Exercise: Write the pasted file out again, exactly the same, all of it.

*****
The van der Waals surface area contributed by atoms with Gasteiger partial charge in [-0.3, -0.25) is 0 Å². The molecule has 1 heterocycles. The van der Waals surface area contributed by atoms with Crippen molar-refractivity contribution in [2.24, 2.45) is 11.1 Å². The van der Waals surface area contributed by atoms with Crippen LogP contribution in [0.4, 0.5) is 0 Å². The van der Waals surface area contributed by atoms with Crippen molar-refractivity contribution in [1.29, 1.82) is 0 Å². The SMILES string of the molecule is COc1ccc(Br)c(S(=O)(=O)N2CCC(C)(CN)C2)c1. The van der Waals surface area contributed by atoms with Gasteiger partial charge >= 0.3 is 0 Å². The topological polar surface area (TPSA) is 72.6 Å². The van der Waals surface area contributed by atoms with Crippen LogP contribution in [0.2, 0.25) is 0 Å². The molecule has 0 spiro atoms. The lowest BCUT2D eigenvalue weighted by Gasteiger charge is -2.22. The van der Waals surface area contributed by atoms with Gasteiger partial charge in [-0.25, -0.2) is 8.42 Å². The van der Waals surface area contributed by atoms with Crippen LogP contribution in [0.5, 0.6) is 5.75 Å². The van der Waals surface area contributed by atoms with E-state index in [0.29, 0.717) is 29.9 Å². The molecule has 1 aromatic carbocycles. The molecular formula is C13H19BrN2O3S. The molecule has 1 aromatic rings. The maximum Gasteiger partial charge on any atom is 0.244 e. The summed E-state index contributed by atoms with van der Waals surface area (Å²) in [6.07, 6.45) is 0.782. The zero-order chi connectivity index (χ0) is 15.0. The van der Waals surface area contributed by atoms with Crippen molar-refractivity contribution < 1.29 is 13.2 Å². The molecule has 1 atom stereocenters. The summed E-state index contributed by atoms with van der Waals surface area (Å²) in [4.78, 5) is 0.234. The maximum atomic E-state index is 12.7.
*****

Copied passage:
The van der Waals surface area contributed by atoms with Gasteiger partial charge in [-0.3, -0.25) is 0 Å². The molecule has 1 heterocycles. The van der Waals surface area contributed by atoms with Crippen molar-refractivity contribution in [2.24, 2.45) is 11.1 Å². The van der Waals surface area contributed by atoms with Crippen LogP contribution in [0.4, 0.5) is 0 Å². The van der Waals surface area contributed by atoms with Crippen molar-refractivity contribution in [1.29, 1.82) is 0 Å². The SMILES string of the molecule is COc1ccc(Br)c(S(=O)(=O)N2CCC(C)(CN)C2)c1. The van der Waals surface area contributed by atoms with Gasteiger partial charge >= 0.3 is 0 Å². The topological polar surface area (TPSA) is 72.6 Å². The van der Waals surface area contributed by atoms with Crippen LogP contribution in [0.2, 0.25) is 0 Å². The molecule has 0 spiro atoms. The lowest BCUT2D eigenvalue weighted by Gasteiger charge is -2.22. The van der Waals surface area contributed by atoms with Gasteiger partial charge in [-0.25, -0.2) is 8.42 Å². The van der Waals surface area contributed by atoms with Crippen LogP contribution in [0.5, 0.6) is 5.75 Å². The van der Waals surface area contributed by atoms with E-state index in [0.29, 0.717) is 29.9 Å². The molecule has 1 aromatic carbocycles. The molecular formula is C13H19BrN2O3S. The molecule has 1 aromatic rings. The maximum Gasteiger partial charge on any atom is 0.244 e. The summed E-state index contributed by atoms with van der Waals surface area (Å²) in [6.07, 6.45) is 0.782. The zero-order chi connectivity index (χ0) is 15.0. The van der Waals surface area contributed by atoms with Crippen molar-refractivity contribution < 1.29 is 13.2 Å². The molecule has 1 atom stereocenters. The summed E-state index contributed by atoms with van der Waals surface area (Å²) in [4.78, 5) is 0.234. The maximum atomic E-state index is 12.7.